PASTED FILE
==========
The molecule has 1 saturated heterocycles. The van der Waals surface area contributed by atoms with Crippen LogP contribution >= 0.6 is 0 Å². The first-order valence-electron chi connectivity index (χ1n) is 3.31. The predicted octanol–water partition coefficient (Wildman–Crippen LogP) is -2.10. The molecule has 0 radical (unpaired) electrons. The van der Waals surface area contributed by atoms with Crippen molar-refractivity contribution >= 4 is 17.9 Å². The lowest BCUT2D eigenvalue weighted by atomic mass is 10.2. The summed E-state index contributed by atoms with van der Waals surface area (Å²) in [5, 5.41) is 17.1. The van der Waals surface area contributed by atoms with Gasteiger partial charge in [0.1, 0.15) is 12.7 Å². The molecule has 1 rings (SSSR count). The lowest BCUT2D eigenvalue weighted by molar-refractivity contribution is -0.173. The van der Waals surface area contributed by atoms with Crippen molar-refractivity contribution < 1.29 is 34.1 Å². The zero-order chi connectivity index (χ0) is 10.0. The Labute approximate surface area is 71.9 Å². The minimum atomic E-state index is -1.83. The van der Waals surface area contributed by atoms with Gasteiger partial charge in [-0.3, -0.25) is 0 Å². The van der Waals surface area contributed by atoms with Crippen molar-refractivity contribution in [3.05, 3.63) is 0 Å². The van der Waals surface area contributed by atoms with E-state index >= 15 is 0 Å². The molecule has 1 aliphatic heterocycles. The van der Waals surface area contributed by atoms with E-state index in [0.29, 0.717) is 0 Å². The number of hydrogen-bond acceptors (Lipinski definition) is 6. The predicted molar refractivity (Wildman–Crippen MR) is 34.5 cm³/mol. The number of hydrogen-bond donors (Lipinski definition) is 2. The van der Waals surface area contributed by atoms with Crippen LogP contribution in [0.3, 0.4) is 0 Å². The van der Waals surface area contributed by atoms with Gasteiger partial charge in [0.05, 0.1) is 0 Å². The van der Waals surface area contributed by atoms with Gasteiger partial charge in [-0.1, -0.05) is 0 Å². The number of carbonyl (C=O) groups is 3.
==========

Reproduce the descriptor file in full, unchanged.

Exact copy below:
The molecule has 1 saturated heterocycles. The van der Waals surface area contributed by atoms with Crippen LogP contribution >= 0.6 is 0 Å². The first-order valence-electron chi connectivity index (χ1n) is 3.31. The predicted octanol–water partition coefficient (Wildman–Crippen LogP) is -2.10. The molecule has 0 radical (unpaired) electrons. The van der Waals surface area contributed by atoms with Crippen molar-refractivity contribution >= 4 is 17.9 Å². The lowest BCUT2D eigenvalue weighted by atomic mass is 10.2. The summed E-state index contributed by atoms with van der Waals surface area (Å²) in [5, 5.41) is 17.1. The van der Waals surface area contributed by atoms with Gasteiger partial charge in [0.1, 0.15) is 12.7 Å². The molecule has 1 rings (SSSR count). The lowest BCUT2D eigenvalue weighted by molar-refractivity contribution is -0.173. The van der Waals surface area contributed by atoms with Crippen molar-refractivity contribution < 1.29 is 34.1 Å². The zero-order chi connectivity index (χ0) is 10.0. The Labute approximate surface area is 71.9 Å². The minimum atomic E-state index is -1.83. The van der Waals surface area contributed by atoms with Gasteiger partial charge in [-0.3, -0.25) is 0 Å². The van der Waals surface area contributed by atoms with Crippen molar-refractivity contribution in [3.05, 3.63) is 0 Å². The van der Waals surface area contributed by atoms with E-state index >= 15 is 0 Å². The molecule has 1 aliphatic heterocycles. The van der Waals surface area contributed by atoms with E-state index in [0.29, 0.717) is 0 Å². The number of hydrogen-bond acceptors (Lipinski definition) is 6. The predicted molar refractivity (Wildman–Crippen MR) is 34.5 cm³/mol. The number of hydrogen-bond donors (Lipinski definition) is 2. The van der Waals surface area contributed by atoms with Crippen LogP contribution in [0.3, 0.4) is 0 Å². The van der Waals surface area contributed by atoms with Gasteiger partial charge in [0.05, 0.1) is 0 Å². The van der Waals surface area contributed by atoms with Gasteiger partial charge in [-0.1, -0.05) is 0 Å². The number of carbonyl (C=O) groups is 3.